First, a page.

SOUTHINGTON - Under clear blue skies Sunday afternoon, Chris Bennett and his son Liam waited for apple crisp in a line that stretched across the Apple Harvest Festival Parade route on Center Street.
“If we don’t get moving quickly, we’re going to have to go back to our seats,” the older Bennett observed with a smile. “I love the apple crisp.”
Bennett grew up in Southington and was participating in an annual tradition that he has now passed down to his son.
“Probably the apple crisp,” the 6-year-old said when asked his favorite part of the festival. “I had it yesterday.”
Minutes later, the Bennetts and thousands of others lined the streets downtown to watch a quintessential hometown parade, chock full of school bands, fife and drum corps, floats and a guest appearance by Darth Vader.
The 49th annual festival’s first weekend featured a fireworks display, entertainment, rides, the ever-popular Zion Lutheran Church apple fritters and dozens of other vendors selling mouth-watering treats or promoting their businesses.
The festival continues Friday, Saturday and Sunday and will include crafters. For a full schedule of events, visit southingtonahf.org.
Center and Main streets were lined with people standing six or seven deep as the Southington High School Blue Knights Marching Band and the Hatton School “Build Better Minds” float featured dozens of children in yellow hard hats moved past.
The parade lasted close to 90 minutes and featured the marching bands of the town’s schools, fife and drum corps, a police bagpipe band, a band of alumni from bugle and drum corps, and a Christian rock band playing on the Faith Living Church float.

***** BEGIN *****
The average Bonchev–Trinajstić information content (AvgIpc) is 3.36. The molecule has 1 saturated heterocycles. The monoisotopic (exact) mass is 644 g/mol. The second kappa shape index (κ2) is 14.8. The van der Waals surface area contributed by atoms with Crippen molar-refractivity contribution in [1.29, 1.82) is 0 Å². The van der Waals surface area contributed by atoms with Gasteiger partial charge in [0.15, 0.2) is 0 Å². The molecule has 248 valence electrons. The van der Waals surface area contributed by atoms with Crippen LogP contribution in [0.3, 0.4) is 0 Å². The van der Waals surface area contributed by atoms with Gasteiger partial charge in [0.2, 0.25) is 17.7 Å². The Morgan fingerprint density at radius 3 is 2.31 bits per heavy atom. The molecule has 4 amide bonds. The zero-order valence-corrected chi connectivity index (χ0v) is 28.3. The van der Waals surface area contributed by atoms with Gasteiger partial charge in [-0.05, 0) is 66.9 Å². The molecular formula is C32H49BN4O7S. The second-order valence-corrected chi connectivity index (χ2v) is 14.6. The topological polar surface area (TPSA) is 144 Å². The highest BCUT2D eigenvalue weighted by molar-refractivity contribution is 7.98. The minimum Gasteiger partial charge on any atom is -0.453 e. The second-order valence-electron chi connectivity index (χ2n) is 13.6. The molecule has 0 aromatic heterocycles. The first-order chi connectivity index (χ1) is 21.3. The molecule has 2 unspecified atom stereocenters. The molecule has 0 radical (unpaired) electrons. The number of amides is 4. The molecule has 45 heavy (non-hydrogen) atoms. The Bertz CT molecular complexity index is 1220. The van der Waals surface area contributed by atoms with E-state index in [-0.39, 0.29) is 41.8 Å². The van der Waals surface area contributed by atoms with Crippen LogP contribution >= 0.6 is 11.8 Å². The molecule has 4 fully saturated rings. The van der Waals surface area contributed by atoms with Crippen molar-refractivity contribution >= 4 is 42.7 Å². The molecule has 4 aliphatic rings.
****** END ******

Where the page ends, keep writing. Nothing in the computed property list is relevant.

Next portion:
Students from martial arts schools marched down the streets showing their moves. A contingent of characters from the “Star Wars” movies including an imposing but friendly Darth Vader, who waved at children, followed Miss Southington along the route.
“This was the best year yet,” said Southington resident Claudia Bell, who said she has attended the festival all of its 49 years. “They got bands from way out far away. The festival brings it all together. It’s a hometown parade and people come from all over the state.”
A retired local firefighter, her husband, Ken Bell Sr., was marching in his 49th festival parade.
“He’s 79 and he’s never missed a parade,” Claudia Bell said, before pointing across the street at the apple fritter booth run by the Zion Lutheran Church.
“That started with a little homemade fritter machine,” she said. “The people at that church work so hard. That booth will be open all week early in the morning and people will be running over there to get their fritters before going to work.”
The crowd included longtime residents and newcomers, all of whom could choose from a wide selection of food, from the Southington firefighters’ hot dogs with meat sauce and sauerkraut to pumpkin fritters, crab cakes and kettle corn.
Spectators cheered the fire trucks as they rounded the corner from Center Street to Main Street.
“We were going to go to the Big E (Eastern States Exposition, in West Springfield, Mass.) but we figured that would have been a nightmare,” said Mary Anne Dunbar of Wolcott. “We decided to come here. It’s wonderful to see the community come together. I think we are losing that in America. There was lots to see. We’ll come back.”
Lisa Backus can be reached at 860-801-5066 or email@example.com.